As a result, 2018 proved to be an absolutely massive year. In some ways I think people’s year-end lists are reflecting just how vibrant the year was for our specific subsection of the musical sphere. While people lament that rock ‘n’ roll is dying or has become lame, heavy metal seems perfectly content to just be the constantly angry and forever roiling collective of music — as if it has found a sort of equilibrium in comparison to the mainstream world outside. Which is how you wind up with stupid shit like this, where I once again have FIFTY (warning ahead of time: if you think this introduction is getting verbose, do I have a surprise for you) albums to talk about in wrapping up this tire fire of a year. Continue reading »

Apr 302018


(We present DGR’s review of the latest album by Demonical, which is out now via Agonia Records.)

Considering the various skulls, demon bones, and other awesome metal ephemera in the album art gracing the front of Demonical’s Chaos Manifesto it is probably a strange situation to open with the idea that, with this album, the comfort-food nature of the Swede-death genre and its effects on your reviewer have been firmly established. There’s something near instantly recognizable in the genre’s chosen pacings and structures that feels immediately familiar and speaks to the lizard segment of one’s brain, so much so that just about any band who embrace the mid-to-high tempo thudding nature of the music are bound to at least put on a decent live show, and, with a genre whose foundations and blueprints are so solidly in place at this point, those who merely follow it with a checklist can at least kick out a decent disc.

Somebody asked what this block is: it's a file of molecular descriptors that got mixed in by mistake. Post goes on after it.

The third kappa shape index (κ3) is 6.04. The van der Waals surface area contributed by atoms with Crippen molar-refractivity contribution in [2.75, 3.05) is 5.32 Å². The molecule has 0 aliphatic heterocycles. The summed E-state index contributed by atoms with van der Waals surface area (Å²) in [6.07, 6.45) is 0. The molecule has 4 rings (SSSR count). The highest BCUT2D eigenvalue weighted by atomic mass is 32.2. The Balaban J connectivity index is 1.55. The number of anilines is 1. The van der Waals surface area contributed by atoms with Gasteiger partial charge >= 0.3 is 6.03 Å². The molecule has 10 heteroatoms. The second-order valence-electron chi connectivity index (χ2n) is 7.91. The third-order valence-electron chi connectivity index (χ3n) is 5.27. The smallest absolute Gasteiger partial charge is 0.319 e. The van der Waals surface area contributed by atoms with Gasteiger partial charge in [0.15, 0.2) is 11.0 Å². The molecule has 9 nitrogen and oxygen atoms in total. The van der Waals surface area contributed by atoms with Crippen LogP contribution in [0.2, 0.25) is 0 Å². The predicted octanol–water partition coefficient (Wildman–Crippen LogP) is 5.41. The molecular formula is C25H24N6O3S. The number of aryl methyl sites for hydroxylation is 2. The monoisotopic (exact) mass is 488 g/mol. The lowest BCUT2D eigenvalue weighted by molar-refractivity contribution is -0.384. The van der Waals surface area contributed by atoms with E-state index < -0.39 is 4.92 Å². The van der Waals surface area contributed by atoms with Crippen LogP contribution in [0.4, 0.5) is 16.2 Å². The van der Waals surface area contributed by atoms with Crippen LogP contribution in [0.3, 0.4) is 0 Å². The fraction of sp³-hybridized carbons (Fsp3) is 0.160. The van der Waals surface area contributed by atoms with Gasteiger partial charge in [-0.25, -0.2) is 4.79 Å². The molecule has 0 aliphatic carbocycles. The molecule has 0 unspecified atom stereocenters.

Which just makes it all the more difficult for a group to stand out from the pack or, given their aims, to make an album that at least ranks as a “solid good time”. Demonical, a group born from the hiatus of another Swedish purveyor of mid-tempo thudding death metal (Centinex) and now with a lineup that includes a pretty healthy chunk of the newly reactivated version of the aforementioned group — three of whose members were made official in 2017 — have released what could be considered the most straight-shooting Swede-death album of 2018 so far. In Chaos Manifesto there are no pretenses, no real attempts at breaking genre conventions, just a solid eight-track, thirty-six-minute slab of death metal that gives metal fans across the variety of the circle-headbanging genres something to salivate over. Continue reading »

Mar 052018

At the Gates


(DGR has prepared a collection of new songs and videos that appeared over the last couple of weeks, which we’ve divided into three parts, this one being the first.)